• A Director’s Certificate confirming ownership of the land, lease of the land or an option to lease or to purchase the land as at 13 May 2014
  • Confirmation that a planning application had been received by the relevant planning authority in respect of the project on or before 13 May 2014, and that the planning application that was finally approved did not represent a “material variation” from the original application

The removal of the requirement to show a certain level of financial expenditure is likely to be welcomed by the solar industry. However, the requirements may necessarily lead to changes in the strategy that developers adopt.

In particular, one point that is currently unclear from the DECC guidance is whether the applicant for RO support must (if it is to qualify for ROCs during this grace period) be the person who had the relevant land rights and grid connection as at 13 May 2014.

Speculative developers will often obtain grid connection and other rights in the name of the parent development company, before later transferring the rights to an SPV company as the structure develops. When the developer comes to sell the project, it would then have the option of selling the SPV as a whole or just transferring the underlying assets. Whether the SPV or the assets are sold is usually tax-driven.

However, if the entity that applies for RO support must also be the entity that had the relevant rights as at 13 May 2014, any transfer prior to RO accreditation may mean that the grace period would not apply. Further guidance is required on this point.

For this grace period to apply, the project must be commissioned and accredited no later than 31 March 2016.

Grid delay

Secondly, there is an on-going consultation into a potential grace period for projects that are not commissioned by 31 March 2015 as a result of grid delay.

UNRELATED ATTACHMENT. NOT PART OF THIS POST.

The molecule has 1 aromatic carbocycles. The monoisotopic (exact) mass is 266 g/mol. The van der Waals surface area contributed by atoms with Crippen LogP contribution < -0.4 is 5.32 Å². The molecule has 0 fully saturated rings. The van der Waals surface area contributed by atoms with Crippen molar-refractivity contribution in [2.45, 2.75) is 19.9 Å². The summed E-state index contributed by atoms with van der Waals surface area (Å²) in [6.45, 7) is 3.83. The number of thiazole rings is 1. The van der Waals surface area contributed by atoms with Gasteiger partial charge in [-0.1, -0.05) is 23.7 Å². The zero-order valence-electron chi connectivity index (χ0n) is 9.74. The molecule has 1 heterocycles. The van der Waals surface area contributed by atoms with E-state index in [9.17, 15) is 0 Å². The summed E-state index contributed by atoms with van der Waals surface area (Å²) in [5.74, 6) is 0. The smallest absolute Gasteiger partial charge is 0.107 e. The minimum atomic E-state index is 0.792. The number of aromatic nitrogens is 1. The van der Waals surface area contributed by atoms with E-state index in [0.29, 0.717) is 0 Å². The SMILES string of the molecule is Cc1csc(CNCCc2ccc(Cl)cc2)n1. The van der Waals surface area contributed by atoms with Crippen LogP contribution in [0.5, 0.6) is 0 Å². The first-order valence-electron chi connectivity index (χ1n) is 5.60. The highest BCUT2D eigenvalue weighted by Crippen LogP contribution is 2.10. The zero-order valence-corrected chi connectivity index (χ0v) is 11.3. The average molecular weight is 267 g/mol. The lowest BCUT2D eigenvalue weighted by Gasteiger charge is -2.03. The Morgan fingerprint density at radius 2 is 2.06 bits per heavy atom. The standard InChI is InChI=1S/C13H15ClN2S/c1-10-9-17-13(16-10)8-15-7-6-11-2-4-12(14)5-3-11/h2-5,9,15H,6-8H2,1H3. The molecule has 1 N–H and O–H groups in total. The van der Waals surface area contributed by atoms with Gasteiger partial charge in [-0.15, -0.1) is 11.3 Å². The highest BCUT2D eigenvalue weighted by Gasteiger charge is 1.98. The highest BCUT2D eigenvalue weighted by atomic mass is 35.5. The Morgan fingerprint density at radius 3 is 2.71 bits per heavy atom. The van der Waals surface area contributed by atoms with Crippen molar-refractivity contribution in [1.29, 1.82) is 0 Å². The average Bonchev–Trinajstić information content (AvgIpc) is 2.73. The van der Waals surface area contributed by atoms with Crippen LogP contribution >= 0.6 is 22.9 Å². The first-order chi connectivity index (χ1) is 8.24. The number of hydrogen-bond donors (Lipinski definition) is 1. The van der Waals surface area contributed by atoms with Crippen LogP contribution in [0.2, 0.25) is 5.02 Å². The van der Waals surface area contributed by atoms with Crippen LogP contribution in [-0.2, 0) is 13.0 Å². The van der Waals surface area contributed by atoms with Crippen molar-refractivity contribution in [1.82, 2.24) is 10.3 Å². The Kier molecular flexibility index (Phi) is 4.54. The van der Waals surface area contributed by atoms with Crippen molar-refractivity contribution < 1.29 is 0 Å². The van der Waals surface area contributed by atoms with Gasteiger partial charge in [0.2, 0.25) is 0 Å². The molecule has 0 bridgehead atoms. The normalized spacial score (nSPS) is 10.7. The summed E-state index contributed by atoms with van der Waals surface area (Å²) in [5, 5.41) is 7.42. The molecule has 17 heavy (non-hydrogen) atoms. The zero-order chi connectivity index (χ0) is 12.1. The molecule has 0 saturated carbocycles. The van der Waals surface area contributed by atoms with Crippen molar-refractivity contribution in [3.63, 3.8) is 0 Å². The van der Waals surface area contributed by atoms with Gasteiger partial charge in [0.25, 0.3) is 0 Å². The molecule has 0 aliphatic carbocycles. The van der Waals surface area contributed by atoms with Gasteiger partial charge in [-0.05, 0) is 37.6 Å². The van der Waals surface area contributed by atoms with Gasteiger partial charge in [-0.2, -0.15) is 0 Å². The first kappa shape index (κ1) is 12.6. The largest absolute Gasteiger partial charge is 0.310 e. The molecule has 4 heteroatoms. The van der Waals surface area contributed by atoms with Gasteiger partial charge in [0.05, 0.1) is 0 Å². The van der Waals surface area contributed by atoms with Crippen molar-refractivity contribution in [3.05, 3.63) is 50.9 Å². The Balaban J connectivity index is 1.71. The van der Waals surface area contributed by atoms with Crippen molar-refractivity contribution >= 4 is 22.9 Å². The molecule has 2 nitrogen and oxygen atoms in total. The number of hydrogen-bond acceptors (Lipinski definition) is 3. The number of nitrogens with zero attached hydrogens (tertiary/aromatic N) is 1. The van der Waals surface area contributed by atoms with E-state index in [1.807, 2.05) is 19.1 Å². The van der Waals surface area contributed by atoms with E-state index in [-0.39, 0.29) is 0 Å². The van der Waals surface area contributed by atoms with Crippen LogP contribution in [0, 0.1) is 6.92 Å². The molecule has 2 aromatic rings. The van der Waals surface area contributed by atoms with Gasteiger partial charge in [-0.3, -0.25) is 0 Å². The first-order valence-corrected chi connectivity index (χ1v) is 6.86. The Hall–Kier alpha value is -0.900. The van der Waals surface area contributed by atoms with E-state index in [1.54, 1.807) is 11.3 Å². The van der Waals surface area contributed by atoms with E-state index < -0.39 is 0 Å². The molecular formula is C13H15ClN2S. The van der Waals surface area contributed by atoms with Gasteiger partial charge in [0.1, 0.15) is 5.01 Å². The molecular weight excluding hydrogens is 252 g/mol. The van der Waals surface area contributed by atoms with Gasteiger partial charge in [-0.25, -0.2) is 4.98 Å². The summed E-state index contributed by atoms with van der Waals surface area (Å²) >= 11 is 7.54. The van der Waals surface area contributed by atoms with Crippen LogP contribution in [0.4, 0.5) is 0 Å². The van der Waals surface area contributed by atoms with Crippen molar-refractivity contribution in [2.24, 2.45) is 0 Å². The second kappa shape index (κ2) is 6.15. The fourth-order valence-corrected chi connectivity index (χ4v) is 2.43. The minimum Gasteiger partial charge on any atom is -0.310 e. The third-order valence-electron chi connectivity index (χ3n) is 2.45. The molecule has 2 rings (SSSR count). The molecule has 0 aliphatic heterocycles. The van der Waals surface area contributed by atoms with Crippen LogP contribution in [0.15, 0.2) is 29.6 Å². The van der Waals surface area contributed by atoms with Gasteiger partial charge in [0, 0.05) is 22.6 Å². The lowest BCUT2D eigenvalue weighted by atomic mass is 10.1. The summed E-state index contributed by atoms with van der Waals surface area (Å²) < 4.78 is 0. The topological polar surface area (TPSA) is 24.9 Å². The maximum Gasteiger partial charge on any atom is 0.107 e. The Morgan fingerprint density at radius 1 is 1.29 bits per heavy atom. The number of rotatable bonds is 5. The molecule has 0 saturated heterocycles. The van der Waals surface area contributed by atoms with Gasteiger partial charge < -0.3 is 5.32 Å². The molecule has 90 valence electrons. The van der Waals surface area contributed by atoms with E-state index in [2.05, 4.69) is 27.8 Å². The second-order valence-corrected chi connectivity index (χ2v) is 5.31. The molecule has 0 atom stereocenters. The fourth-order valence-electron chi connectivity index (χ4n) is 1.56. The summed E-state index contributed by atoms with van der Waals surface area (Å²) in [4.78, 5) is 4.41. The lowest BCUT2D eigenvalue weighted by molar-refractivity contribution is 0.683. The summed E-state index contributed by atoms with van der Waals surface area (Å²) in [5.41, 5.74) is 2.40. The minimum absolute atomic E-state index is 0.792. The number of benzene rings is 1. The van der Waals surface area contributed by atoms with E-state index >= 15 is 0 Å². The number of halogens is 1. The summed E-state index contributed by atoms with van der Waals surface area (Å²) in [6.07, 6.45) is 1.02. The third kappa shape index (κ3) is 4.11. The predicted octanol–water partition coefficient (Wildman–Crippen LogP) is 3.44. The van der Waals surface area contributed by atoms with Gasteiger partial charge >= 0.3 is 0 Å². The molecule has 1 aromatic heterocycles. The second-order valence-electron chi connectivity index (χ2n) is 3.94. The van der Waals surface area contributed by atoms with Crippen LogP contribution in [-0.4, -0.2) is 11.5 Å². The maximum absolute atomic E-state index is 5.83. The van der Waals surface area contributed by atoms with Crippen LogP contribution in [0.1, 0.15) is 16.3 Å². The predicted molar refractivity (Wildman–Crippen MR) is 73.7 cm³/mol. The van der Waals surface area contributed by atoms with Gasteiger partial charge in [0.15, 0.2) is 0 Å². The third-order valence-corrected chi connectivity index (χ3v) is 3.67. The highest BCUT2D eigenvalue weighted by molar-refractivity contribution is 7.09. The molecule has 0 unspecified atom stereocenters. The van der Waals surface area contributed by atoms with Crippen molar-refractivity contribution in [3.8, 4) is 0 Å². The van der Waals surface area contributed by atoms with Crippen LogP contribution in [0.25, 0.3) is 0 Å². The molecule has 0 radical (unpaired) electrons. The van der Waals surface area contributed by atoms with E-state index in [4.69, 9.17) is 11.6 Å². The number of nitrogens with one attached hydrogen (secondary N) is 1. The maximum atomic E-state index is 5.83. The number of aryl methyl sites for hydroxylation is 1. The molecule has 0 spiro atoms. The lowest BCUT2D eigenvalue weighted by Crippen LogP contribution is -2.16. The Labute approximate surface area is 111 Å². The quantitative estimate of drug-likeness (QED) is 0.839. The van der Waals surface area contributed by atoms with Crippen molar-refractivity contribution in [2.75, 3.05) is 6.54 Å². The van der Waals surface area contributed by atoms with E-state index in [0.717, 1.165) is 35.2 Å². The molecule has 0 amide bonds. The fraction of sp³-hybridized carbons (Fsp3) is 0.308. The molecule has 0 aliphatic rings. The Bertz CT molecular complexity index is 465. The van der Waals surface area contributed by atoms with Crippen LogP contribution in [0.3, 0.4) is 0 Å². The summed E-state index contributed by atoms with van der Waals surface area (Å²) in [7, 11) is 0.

The proposed grace period would apply to projects that were expected to be commissioned on or before 31 March 2015 but, due to delays in grid connection outside of their control, were not commissioned by this date.

The proposed eligibility criteria for this grace period, as set out in the consultation, are:

  • A grid connection agreement consisting of an offer, acceptance and letter from the Distribution Network Operator (DNO) estimating a date not later than 31 March 2015 for delivery of the connection (the “estimated grid connection date”)
  • A written declaration by the project generator that the project would have been commissioned before 31 March 2015 if the connection had been made on or before the estimated grid connection date
  • A letter from the DNO acknowledging that the failure to make the estimated grid connection date was not due to any breach of the grid connection agreement by the generator/developer

The grace period is proposed to last for three months, so the latest date of accreditation to qualify for the grace period would be 30 June 2015.

The grid delay grace period consultation closes to responses on 24 October.

Preliminary accreditation

Lastly, a grace period will apply if a project obtained preliminary accreditation under the RO by 13 May 2014. For this grace period to apply, the project must be commissioned and accredited no later than 31 March 2016.

Client Alert 2014-281